ISO appoints committee to propel global circular economy
World economies can no longer ignore the consequences of basing economic growth on material consumption and resource depletion. Every country should be concerned about climate change and the possibility of resource scarcity. But how do organisations go about taking steps in the right direction — towards economic frameworks that are restorative and regenerative?
A newly appointed International Organization for Standardization (ISO) technical committee (TC) aims to make the global circular economy a reality by steering projects towards a sustainable agreed global standard. Known as ‘ISO/TC 323 — Circular Economy’ the committee will develop requirements, frameworks, guidance and support tools, with the aim of ensuring implementation of the UN Sustainable Development Goals (SDGs). The TC comprises experts from over 65 countries, with Australia sitting as an observer member.
Any organisation, or group of organisations, wishing to implement circular economy projects, for example, commercial organisations, public services and not-for-profit organisations, is welcome to benefit from the deliverables available from ISO.
Committee Chair Catherine Chevauche commented that although many organisations ‘do their bit’ in terms of recycling or sourcing locally, we are far from a world where the economy is truly circular. “In order to have a new economic model, businesses need a new business model — what has been lacking is a truly global vision of what a circular economy really is and a model that any organisation can adopt.”
Establishment of the technical committee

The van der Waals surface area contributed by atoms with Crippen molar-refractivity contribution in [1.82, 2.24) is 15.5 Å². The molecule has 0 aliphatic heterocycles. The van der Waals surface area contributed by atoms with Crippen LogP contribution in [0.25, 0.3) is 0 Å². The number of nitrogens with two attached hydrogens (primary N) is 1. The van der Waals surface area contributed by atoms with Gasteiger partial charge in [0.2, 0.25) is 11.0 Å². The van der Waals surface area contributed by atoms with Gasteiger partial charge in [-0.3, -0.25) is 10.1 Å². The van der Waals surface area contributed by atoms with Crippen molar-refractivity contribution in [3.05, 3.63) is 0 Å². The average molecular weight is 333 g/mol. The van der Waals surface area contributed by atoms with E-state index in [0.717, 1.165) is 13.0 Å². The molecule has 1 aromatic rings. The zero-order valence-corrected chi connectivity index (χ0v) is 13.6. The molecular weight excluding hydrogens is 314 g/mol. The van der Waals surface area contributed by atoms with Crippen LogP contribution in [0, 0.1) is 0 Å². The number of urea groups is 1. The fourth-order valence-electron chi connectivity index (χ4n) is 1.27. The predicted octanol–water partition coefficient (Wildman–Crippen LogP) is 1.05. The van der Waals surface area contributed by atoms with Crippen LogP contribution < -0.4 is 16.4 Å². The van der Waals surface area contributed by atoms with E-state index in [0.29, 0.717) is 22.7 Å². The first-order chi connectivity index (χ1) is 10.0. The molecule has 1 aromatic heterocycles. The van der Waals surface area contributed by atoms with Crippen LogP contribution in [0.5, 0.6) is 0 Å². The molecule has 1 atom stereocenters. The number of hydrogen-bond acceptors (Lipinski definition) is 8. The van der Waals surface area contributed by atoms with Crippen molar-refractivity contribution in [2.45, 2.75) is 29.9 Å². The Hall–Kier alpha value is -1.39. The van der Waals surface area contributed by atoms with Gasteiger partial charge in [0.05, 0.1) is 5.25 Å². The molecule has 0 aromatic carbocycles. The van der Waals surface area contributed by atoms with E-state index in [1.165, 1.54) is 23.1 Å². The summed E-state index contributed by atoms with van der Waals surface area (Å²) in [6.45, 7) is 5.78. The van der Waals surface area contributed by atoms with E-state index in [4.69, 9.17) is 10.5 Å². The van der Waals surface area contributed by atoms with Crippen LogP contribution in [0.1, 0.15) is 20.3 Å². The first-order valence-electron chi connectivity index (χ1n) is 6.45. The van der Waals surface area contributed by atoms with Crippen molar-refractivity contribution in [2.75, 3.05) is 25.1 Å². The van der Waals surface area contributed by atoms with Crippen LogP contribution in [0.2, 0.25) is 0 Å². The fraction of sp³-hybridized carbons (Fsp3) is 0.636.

AFNOR, the French national standards body and appointed secretariat of the ISO TC, made the original proposal to ISO for the establishment of a TC to focus on standardisation in the circular economy, recognising the need for a dedicated generic standard involving all countries.
In their proposal to ISO, AFNOR outlined that applying circular economy principles in processes, products and services would enable organisations to optimise resource management and implement new business models to improve resilience to environmental, social and economic challenges.
The standard is based on seven areas of action of the circular economy to create a working roadmap:
- Sustainable procurement
- Industrial symbiosis/ecology
- Functional economy
- Sustainable consumption
- Extension of service life
- Effective management of materials and products at the end of their life cycle.
A key target for the TC is to develop standards for future management systems and to provide organisations with a clear vision of the circular economy. With this in mind, the ISO/TC 323 aims to lead organisations towards favourable strategic choices.
A set of standards will help organisations integrate new economic models led by the circular economy; facilitate communication between stakeholders via shared dialogue and communication tools; allow sharing of experiences to contribute to a collective, pooled knowledge base; and steer focus towards concrete actions.
Although some international standards related to the circular economy are already in place, the new TC will develop a holistic and international approach for circular economy projects by considering interactions between all the elements contributing to sustainable development. For example, public procurement, production and distribution, resource end of life, as well as areas such as behavioural change and assessment will be addressed.
The circular economy and sustainable development
A circular economy can contribute to the achievement of several SDGs including clean water and sanitation; affordable and clean energy; decent work and economic growth; industry, innovation and infrastructure; sustainable cities and communities; responsible consumption and production; and climate action.